If you have been injured in a car accident, chances are you can make a claim against the at fault driver’s Compulsory Third Party (CTP) Insurance.
The CTP system is complex, and requires the injured driver to complete an Accident Notification Form and send it to the at fault driver’s CTP insurer within 28 days of the accident. This form allows up to $5,000 for payment of treatment expenses and loss of income.
You must also notify the Police of the accident within 28 days and obtain and event number.
If your injuries are ongoing and you have not recovered within three months after your accident, you can make a claim for further compensation by completing a Motor Accidents Personal Injury Claim Form. This allows for compensation greater than $5,000.
This claim form must be submitted within six months of the date of injury.
If you submit a claim for personal injury, the CTP insurer will investigate your claim. This means that they may seek medical records from the doctors that you have seen for your injury. They may also organise a meeting with you and an investigator to obtain a statement. The insurer may also send a letter to you asking you a number of questions about your accident.
The investigation process is usually quite stressful for the injured party and the investigators can ask difficult questions. The answers you give may have a significant impact on your claim. The insurer is always looking for reasons to decline your CTP claim.
If the insurer does admit liability for your claim, they may offer you a round compensation figure such as $10,000. This may seem like a good amount to you initially, but usually the insurers first offer of settlement is unreasonable considering the extent and nature of your injuries, your ability to return to work, and your long-term pain and suffering. A good lawyer can often get 10 to 20 times this initial offer.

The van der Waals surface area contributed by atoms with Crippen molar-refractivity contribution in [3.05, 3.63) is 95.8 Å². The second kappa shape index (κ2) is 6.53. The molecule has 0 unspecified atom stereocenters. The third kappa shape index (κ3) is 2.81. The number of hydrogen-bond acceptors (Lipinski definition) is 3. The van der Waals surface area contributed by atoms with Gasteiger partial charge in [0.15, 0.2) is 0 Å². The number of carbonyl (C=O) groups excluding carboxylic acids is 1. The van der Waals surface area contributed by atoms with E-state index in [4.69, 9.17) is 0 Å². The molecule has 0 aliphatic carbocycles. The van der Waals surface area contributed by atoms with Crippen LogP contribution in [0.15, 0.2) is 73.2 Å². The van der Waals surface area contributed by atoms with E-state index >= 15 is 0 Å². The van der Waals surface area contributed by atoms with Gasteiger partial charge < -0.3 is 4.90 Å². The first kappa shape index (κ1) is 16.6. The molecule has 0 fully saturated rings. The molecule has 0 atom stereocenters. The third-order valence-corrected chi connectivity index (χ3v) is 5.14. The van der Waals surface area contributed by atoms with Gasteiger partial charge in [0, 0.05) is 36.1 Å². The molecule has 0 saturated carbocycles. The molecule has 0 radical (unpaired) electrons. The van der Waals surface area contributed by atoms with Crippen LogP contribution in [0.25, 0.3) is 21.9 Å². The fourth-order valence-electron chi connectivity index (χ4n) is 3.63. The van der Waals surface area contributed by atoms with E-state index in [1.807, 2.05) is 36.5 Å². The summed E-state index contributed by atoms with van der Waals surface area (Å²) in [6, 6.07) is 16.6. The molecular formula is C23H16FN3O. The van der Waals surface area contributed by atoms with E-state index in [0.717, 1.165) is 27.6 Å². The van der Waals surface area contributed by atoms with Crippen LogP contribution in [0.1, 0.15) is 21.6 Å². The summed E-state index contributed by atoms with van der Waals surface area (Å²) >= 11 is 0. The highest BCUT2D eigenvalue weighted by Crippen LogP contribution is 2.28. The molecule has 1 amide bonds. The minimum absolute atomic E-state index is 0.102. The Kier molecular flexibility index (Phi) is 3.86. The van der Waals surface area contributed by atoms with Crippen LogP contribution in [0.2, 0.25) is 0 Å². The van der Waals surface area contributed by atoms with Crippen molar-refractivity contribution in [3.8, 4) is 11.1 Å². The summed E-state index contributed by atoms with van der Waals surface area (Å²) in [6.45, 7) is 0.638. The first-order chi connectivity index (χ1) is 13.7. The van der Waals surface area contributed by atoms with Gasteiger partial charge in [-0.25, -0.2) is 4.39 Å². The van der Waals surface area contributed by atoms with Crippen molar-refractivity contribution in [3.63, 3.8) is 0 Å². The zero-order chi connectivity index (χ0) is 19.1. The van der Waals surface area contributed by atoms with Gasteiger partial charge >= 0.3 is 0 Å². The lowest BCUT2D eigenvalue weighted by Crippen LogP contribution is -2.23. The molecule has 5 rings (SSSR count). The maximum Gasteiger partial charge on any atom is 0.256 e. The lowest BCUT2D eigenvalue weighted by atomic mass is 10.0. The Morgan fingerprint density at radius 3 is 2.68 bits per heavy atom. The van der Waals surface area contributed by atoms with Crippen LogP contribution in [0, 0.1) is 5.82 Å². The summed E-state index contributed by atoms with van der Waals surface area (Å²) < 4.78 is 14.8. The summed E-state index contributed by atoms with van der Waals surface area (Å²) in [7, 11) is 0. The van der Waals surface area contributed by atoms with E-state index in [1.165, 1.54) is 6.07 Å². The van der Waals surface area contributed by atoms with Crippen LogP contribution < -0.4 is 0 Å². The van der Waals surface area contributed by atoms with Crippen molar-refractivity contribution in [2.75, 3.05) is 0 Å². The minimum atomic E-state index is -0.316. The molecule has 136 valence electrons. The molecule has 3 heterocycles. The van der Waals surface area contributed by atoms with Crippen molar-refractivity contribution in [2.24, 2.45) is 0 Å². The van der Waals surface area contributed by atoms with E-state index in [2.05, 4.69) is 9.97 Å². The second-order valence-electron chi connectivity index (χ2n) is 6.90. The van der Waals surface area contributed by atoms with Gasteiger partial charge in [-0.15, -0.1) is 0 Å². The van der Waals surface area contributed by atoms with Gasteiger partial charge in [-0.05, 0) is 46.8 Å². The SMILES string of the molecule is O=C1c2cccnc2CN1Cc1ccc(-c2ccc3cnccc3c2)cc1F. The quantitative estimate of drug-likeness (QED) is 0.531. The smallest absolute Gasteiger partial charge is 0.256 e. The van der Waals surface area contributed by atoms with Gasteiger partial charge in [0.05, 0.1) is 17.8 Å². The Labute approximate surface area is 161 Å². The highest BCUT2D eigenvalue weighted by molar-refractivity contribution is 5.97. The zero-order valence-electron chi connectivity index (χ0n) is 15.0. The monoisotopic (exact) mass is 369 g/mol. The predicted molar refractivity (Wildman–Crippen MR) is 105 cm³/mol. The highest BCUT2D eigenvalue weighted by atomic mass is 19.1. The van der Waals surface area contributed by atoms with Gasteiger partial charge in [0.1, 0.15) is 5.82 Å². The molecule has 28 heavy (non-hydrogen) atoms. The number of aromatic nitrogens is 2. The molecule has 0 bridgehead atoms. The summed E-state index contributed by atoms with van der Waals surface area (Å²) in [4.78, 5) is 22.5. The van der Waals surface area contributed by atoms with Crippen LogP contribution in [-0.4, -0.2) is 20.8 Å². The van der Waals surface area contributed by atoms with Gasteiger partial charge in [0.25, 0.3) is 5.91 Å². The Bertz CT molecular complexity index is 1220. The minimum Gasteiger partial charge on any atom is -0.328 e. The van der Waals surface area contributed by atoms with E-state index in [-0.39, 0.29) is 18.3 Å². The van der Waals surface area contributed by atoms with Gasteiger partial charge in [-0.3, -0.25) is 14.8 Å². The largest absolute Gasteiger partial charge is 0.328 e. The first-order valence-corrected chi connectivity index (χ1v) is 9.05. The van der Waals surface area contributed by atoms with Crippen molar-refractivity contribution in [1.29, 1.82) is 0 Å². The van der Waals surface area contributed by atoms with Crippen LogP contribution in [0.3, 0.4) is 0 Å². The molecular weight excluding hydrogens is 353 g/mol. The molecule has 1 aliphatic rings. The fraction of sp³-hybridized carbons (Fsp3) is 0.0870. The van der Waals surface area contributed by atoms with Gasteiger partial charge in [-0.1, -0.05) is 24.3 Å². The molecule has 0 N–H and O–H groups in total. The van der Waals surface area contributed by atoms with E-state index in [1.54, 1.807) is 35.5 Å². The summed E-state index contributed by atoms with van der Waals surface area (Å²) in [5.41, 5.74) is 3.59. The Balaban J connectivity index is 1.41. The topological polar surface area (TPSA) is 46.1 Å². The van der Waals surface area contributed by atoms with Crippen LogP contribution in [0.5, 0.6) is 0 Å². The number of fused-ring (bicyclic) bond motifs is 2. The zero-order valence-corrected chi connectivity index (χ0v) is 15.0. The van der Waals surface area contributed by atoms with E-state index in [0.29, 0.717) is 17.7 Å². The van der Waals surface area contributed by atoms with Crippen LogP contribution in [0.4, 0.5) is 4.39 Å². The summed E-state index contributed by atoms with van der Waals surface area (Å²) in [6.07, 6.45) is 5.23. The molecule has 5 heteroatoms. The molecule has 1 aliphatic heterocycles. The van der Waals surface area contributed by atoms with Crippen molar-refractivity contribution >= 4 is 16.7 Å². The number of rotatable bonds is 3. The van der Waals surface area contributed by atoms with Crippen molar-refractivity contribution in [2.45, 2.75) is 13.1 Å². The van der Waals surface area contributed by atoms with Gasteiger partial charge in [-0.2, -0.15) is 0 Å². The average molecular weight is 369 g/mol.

As you can see, the CTP system is complex. There are numerous different time limits and rules in relation to CTP claims, therefore it is advised that you obtain the assistance of an Accredited Specialist in Personal Injury Law who can:
- Make sure your CTP claim is made correctly and within the time limits.
- Make sure you fill out your claim form properly so you receive the right amount of compensation from the CTP insurer.
- Provide advice and guidance on the investigation process. Your accredited specialist in personal injury law may advise you to decline the investigation as it is not in your best interest.
- Advise you whether the insurers request for information about you and your claim are proper and not an unwarranted information gathering exercise aimed at disadvantaging your case.
- If the insurer declines your claim in a Section 81 Notice your lawyer will be able to challenge their decision.
- Resolve disputes and is very experienced in dealing with the Motor Vehicle Compensation Act, the Claims Assessment and Resolution Service (CARS), and the Medical Assessment Service (MAS).
- Determine what your claim is worth through extensive experience dealing with CTP claims and insurers, and be able to obtain a much larger compensation amount then the insurers first offer of settlement, usually 10 to 20 times more.
- Obtain more compensation for you at settlement.
- Make sure you understand the process and take the stress out of making a CTP claim so that you can use your time to recuperate from your injuries.
There are no legal costs payable until the claim is finalised.
The experienced lawyers who undertake CTP claims operate on a No-Win No-Fee basis, which means that you will not be charged legal fees if you do not win your case.
Most of the legal costs are payable by the CTP insurer and in some cases all costs are payable by the CTP insurer. That proportion of the legal costs which are not paid by the insurer are payable at the end of the claim from the compensation you receive.
For further information please see our blog articles on Car Accidents Compensation
Other Articles which may interest you:
- 29 FAQ’s on Car Accident Claims
- Risks of Settling a Claim without a Lawyer
- What happens after I complete a Car Accident Claim form
- Pedestrian Accidents
- What is an Accredited Specialist in Personal Injury Law